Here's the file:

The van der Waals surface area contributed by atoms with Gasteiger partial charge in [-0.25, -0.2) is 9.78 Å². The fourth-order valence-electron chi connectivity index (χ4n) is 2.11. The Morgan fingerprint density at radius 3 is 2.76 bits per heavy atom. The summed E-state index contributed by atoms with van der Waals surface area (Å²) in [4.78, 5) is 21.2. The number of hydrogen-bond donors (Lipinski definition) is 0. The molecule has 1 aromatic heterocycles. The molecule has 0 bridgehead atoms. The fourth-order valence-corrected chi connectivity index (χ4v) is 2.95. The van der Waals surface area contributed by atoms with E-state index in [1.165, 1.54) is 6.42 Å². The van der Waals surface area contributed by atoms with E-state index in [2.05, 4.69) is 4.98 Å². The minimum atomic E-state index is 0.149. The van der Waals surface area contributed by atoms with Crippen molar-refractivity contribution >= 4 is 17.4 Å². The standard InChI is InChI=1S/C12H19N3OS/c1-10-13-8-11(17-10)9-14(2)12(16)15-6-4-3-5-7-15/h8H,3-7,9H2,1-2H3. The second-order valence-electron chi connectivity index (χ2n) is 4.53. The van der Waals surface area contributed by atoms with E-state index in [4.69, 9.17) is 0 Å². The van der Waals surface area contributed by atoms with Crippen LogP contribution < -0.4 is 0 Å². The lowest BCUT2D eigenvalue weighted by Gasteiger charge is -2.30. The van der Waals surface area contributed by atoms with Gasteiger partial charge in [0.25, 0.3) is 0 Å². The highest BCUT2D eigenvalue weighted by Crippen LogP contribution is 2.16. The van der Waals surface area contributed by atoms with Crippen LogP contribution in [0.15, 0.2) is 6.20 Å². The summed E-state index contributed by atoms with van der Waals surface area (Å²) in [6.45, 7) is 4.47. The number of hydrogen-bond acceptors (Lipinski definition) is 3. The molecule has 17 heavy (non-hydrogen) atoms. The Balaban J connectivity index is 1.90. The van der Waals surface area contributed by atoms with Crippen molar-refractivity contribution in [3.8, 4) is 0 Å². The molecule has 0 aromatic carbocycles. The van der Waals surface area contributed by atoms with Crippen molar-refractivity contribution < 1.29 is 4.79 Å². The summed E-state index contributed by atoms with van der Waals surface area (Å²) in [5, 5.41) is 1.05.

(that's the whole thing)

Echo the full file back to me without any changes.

The van der Waals surface area contributed by atoms with Gasteiger partial charge in [-0.25, -0.2) is 9.78 Å². The fourth-order valence-electron chi connectivity index (χ4n) is 2.11. The Morgan fingerprint density at radius 3 is 2.76 bits per heavy atom. The summed E-state index contributed by atoms with van der Waals surface area (Å²) in [4.78, 5) is 21.2. The number of hydrogen-bond donors (Lipinski definition) is 0. The molecule has 1 aromatic heterocycles. The molecule has 0 bridgehead atoms. The fourth-order valence-corrected chi connectivity index (χ4v) is 2.95. The van der Waals surface area contributed by atoms with E-state index in [1.165, 1.54) is 6.42 Å². The van der Waals surface area contributed by atoms with E-state index in [2.05, 4.69) is 4.98 Å². The minimum atomic E-state index is 0.149. The van der Waals surface area contributed by atoms with Crippen molar-refractivity contribution >= 4 is 17.4 Å². The standard InChI is InChI=1S/C12H19N3OS/c1-10-13-8-11(17-10)9-14(2)12(16)15-6-4-3-5-7-15/h8H,3-7,9H2,1-2H3. The second-order valence-electron chi connectivity index (χ2n) is 4.53. The van der Waals surface area contributed by atoms with E-state index in [4.69, 9.17) is 0 Å². The van der Waals surface area contributed by atoms with Crippen LogP contribution < -0.4 is 0 Å². The lowest BCUT2D eigenvalue weighted by Gasteiger charge is -2.30. The van der Waals surface area contributed by atoms with Gasteiger partial charge in [0.25, 0.3) is 0 Å². The highest BCUT2D eigenvalue weighted by Crippen LogP contribution is 2.16. The van der Waals surface area contributed by atoms with Crippen LogP contribution in [0.15, 0.2) is 6.20 Å². The summed E-state index contributed by atoms with van der Waals surface area (Å²) in [6.45, 7) is 4.47. The number of hydrogen-bond acceptors (Lipinski definition) is 3. The molecule has 17 heavy (non-hydrogen) atoms. The Balaban J connectivity index is 1.90. The van der Waals surface area contributed by atoms with Crippen molar-refractivity contribution in [3.8, 4) is 0 Å². The molecule has 0 aromatic carbocycles. The van der Waals surface area contributed by atoms with Crippen molar-refractivity contribution < 1.29 is 4.79 Å². The summed E-state index contributed by atoms with van der Waals surface area (Å²) in [5, 5.41) is 1.05.